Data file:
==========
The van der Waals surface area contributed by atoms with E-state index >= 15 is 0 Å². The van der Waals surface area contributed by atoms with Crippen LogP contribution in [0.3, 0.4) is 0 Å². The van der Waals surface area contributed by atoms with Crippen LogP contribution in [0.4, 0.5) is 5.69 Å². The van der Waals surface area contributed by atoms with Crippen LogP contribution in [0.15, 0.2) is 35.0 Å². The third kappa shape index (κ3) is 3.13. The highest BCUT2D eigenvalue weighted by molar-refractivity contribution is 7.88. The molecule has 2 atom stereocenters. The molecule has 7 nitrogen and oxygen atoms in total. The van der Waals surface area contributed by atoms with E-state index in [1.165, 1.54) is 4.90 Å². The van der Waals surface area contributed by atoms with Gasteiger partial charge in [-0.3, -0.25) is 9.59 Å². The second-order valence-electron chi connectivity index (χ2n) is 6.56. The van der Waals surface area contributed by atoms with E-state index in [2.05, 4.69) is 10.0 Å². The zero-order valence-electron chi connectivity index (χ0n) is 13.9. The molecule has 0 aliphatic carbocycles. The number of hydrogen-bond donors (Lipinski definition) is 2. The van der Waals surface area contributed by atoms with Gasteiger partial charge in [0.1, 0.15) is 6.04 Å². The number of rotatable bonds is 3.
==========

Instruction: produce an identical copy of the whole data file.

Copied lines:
The van der Waals surface area contributed by atoms with E-state index >= 15 is 0 Å². The van der Waals surface area contributed by atoms with Crippen LogP contribution in [0.3, 0.4) is 0 Å². The van der Waals surface area contributed by atoms with Crippen LogP contribution in [0.4, 0.5) is 5.69 Å². The van der Waals surface area contributed by atoms with Crippen LogP contribution in [0.15, 0.2) is 35.0 Å². The third kappa shape index (κ3) is 3.13. The highest BCUT2D eigenvalue weighted by molar-refractivity contribution is 7.88. The molecule has 2 atom stereocenters. The molecule has 7 nitrogen and oxygen atoms in total. The van der Waals surface area contributed by atoms with E-state index in [1.165, 1.54) is 4.90 Å². The van der Waals surface area contributed by atoms with Gasteiger partial charge in [-0.3, -0.25) is 9.59 Å². The second-order valence-electron chi connectivity index (χ2n) is 6.56. The van der Waals surface area contributed by atoms with E-state index in [2.05, 4.69) is 10.0 Å². The zero-order valence-electron chi connectivity index (χ0n) is 13.9. The molecule has 0 aliphatic carbocycles. The number of hydrogen-bond donors (Lipinski definition) is 2. The van der Waals surface area contributed by atoms with Gasteiger partial charge in [0.1, 0.15) is 6.04 Å². The number of rotatable bonds is 3.